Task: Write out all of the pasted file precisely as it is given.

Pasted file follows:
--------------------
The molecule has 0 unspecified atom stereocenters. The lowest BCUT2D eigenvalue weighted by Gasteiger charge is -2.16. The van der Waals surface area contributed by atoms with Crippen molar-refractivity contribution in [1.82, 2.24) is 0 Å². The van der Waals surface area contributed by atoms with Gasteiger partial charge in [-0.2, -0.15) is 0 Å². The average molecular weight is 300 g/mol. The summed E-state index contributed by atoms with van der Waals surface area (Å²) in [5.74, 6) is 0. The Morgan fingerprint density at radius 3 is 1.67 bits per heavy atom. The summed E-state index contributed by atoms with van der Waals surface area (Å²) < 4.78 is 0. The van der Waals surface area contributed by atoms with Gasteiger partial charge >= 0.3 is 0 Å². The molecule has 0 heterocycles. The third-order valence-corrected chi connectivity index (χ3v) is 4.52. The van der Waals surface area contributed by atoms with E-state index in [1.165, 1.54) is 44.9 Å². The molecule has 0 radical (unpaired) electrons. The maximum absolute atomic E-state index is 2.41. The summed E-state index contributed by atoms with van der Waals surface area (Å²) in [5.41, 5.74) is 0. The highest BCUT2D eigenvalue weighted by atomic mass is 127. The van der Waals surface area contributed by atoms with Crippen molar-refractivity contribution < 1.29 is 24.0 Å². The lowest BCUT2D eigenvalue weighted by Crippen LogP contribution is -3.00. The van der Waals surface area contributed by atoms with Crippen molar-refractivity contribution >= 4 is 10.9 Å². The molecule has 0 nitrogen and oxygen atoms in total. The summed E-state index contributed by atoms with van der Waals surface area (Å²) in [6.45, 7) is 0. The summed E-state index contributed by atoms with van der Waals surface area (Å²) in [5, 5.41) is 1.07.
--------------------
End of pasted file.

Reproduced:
The molecule has 0 unspecified atom stereocenters. The lowest BCUT2D eigenvalue weighted by Gasteiger charge is -2.16. The van der Waals surface area contributed by atoms with Crippen molar-refractivity contribution in [1.82, 2.24) is 0 Å². The van der Waals surface area contributed by atoms with Gasteiger partial charge in [-0.2, -0.15) is 0 Å². The average molecular weight is 300 g/mol. The summed E-state index contributed by atoms with van der Waals surface area (Å²) in [5.74, 6) is 0. The Morgan fingerprint density at radius 3 is 1.67 bits per heavy atom. The summed E-state index contributed by atoms with van der Waals surface area (Å²) < 4.78 is 0. The van der Waals surface area contributed by atoms with Gasteiger partial charge >= 0.3 is 0 Å². The molecule has 0 heterocycles. The third-order valence-corrected chi connectivity index (χ3v) is 4.52. The van der Waals surface area contributed by atoms with E-state index in [1.165, 1.54) is 44.9 Å². The molecule has 0 radical (unpaired) electrons. The maximum absolute atomic E-state index is 2.41. The summed E-state index contributed by atoms with van der Waals surface area (Å²) in [5.41, 5.74) is 0. The highest BCUT2D eigenvalue weighted by atomic mass is 127. The van der Waals surface area contributed by atoms with Crippen molar-refractivity contribution < 1.29 is 24.0 Å². The lowest BCUT2D eigenvalue weighted by Crippen LogP contribution is -3.00. The van der Waals surface area contributed by atoms with Crippen molar-refractivity contribution >= 4 is 10.9 Å². The molecule has 0 nitrogen and oxygen atoms in total. The summed E-state index contributed by atoms with van der Waals surface area (Å²) in [6.45, 7) is 0. The summed E-state index contributed by atoms with van der Waals surface area (Å²) in [5, 5.41) is 1.07.